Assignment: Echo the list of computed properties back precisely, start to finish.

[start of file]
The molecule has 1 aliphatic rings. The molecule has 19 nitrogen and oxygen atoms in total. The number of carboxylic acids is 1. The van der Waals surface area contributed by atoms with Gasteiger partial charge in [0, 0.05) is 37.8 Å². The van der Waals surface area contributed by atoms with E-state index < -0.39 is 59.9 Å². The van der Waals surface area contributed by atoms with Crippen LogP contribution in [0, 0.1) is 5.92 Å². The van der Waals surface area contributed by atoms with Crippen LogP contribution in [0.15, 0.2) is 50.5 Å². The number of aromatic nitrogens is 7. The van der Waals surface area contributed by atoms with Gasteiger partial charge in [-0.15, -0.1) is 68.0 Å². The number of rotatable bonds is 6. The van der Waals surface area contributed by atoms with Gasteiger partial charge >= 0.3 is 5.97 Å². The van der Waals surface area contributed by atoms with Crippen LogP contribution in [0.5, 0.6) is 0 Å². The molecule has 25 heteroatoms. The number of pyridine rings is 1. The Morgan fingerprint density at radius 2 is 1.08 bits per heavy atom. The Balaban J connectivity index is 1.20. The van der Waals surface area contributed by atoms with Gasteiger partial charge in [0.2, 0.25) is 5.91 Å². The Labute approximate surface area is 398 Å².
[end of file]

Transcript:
The molecule has 1 aliphatic rings. The molecule has 19 nitrogen and oxygen atoms in total. The number of carboxylic acids is 1. The van der Waals surface area contributed by atoms with Gasteiger partial charge in [0, 0.05) is 37.8 Å². The van der Waals surface area contributed by atoms with E-state index < -0.39 is 59.9 Å². The van der Waals surface area contributed by atoms with Crippen LogP contribution in [0, 0.1) is 5.92 Å². The van der Waals surface area contributed by atoms with Crippen LogP contribution in [0.15, 0.2) is 50.5 Å². The number of aromatic nitrogens is 7. The van der Waals surface area contributed by atoms with Gasteiger partial charge in [-0.15, -0.1) is 68.0 Å². The number of rotatable bonds is 6. The van der Waals surface area contributed by atoms with Gasteiger partial charge >= 0.3 is 5.97 Å². The van der Waals surface area contributed by atoms with Crippen LogP contribution in [0.5, 0.6) is 0 Å². The molecule has 25 heteroatoms. The number of pyridine rings is 1. The Morgan fingerprint density at radius 2 is 1.08 bits per heavy atom. The Balaban J connectivity index is 1.20. The van der Waals surface area contributed by atoms with Gasteiger partial charge in [0.2, 0.25) is 5.91 Å². The Labute approximate surface area is 398 Å².